Meet Persia and Joey, they offer sexy, savvy self-help that will inspire you to get addicted to the good stuff. They are here to help you shift your mind-set and re-focus that chaotic, destructive energy into creating a life of satisfaction, excitement and purpose. Their approach is fresh, original and quite frankly, I’m excited! If only they had been around for my drink-drugs-lust-maxing out that credit card younger youth. Having battled their own demons and addictive behaviours the girls are now on a mission to help you combat yours. Through a inspirational blend of mentoring, writing and speaking these beautiful babes will blow your little party socks right off and rock your world with peace, happiness and authenticity. Allow me to introduce you to the world of Addictive Daughter…
The definition of insanity is doing the same thing over and over again and expecting different results ~ Albert Einstein
What are addictive behaviours?
According to the trusty source Wikipedia, an addictive behaviour is “any activity, substance, object, or behavior that becomes the major focus of a person’s life resulting in a physical, mental, and/or social withdrawal from their normal day to day obligations.”
By our definition, the word ‘addictive’ connotes the idea of something that is habit-forming, compelling or moreish. Whilst addictive behaviours and addiction generally get a bad rap, we argue that they don’t have to be viewed as negative. Our hashtag ‘GetAddictedToTheGoodStuff’ is all about re-directing your energy away from destructive pursuits instead towards the positive things that are going to build you the future you desire. The proof this can work? Our own stories. Plus, there are many addicts and addictive types out there who have overcome their sabotaging behaviours and are now doing something really quite brilliant in the world.
Life keeps presenting me with the lesson I need to learn until I learn it
What’s your own personal experience of them?
Joey: Persia and I both definitely have addictive personalities. I personally am not someone who does things so well in moderation. Before I gave up drinking alcohol two years ago, I used to struggle with confining myself to a couple of drinks. It wasn’t that I was out on the lash every night of the week, but when I did drink, I didn’t have a stop button. I find similar impulses now come up for me with food – I love to eat more than I need. The area I’ve had to do the most work on however is my addictiveness when it comes to love and sex. For a long time, I struggled to stay in my own life and focus on what was right for me when I was in a relationship with somebody. There is a pull in me to be very co-dependent and I have had to and continue to do a lot of work around that. The other biggie for me has been separating my reasons for craving intimacy – for me, it’s generally a desire to feel loved and validated rather than a physical need.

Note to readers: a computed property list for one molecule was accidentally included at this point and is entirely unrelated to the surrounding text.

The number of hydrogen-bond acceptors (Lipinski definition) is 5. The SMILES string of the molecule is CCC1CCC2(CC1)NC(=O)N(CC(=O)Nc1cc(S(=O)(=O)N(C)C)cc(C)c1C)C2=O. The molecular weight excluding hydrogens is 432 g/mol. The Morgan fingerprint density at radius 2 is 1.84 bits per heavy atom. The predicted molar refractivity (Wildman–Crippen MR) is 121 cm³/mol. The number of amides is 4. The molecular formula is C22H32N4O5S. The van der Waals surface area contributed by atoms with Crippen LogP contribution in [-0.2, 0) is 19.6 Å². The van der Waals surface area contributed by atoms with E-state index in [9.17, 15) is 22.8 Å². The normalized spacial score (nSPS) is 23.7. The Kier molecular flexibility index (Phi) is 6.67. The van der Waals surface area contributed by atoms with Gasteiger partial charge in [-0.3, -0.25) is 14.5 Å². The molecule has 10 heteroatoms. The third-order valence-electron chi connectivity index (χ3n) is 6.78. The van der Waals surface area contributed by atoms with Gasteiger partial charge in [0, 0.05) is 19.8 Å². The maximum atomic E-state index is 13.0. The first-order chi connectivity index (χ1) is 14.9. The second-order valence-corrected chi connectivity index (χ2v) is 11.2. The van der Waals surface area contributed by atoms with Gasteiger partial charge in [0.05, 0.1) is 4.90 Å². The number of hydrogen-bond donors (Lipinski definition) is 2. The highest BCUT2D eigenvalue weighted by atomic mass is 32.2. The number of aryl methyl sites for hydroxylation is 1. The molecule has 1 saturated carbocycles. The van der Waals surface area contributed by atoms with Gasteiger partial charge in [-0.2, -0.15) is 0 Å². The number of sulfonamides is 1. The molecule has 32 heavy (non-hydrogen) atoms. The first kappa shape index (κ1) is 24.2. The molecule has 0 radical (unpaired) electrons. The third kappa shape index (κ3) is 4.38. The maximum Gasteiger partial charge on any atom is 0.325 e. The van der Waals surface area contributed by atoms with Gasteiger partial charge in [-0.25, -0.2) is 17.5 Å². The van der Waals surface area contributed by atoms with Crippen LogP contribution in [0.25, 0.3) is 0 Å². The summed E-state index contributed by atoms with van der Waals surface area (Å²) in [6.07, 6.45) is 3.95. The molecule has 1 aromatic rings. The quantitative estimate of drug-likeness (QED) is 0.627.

Persia: I, on the other hand, was out on the lash pretty much every night when Joey and I lived together 5 years ago – even turning up to ballet class at drama school still high or horrendously hung-over from the night before. The reason I used to drink so heavily and take drugs was to give me more confidence around men, because my big addiction – similarly to Joey – was love addiction. I didn’t value or love my self at all (despite being one of the loudest and outwardly most confident people I know), and felt a deep emptiness within myself that I thought the love and validation from another person could fill. However, when I managed to actually get that love returned, the effect soon wore off, and I would go on a frenzied escapade to find someone new – (much like taking higher doses of drugs when regular consumption makes the effects less felt). I was caught in a shame-fuelled pattern of cheating on whatever boyfriend I was with, and jumping from relationship to relationship (with them always overlapping). I was also totally addicted to bad boys. This is a common character trait in the children of addicts and alcoholics (my parents are recovering addicts, and a real testament to how changing the focus of your addictive energy to the ‘good stuff’ can massively change every area of your life). It took a pretty big rock bottom of getting my own heart broken after my addict boyfriend cheated on me 2 years ago, until I was finally ready to focus all my addictive energy towards loving and respecting myself, instead of looking for a man to do those things for me.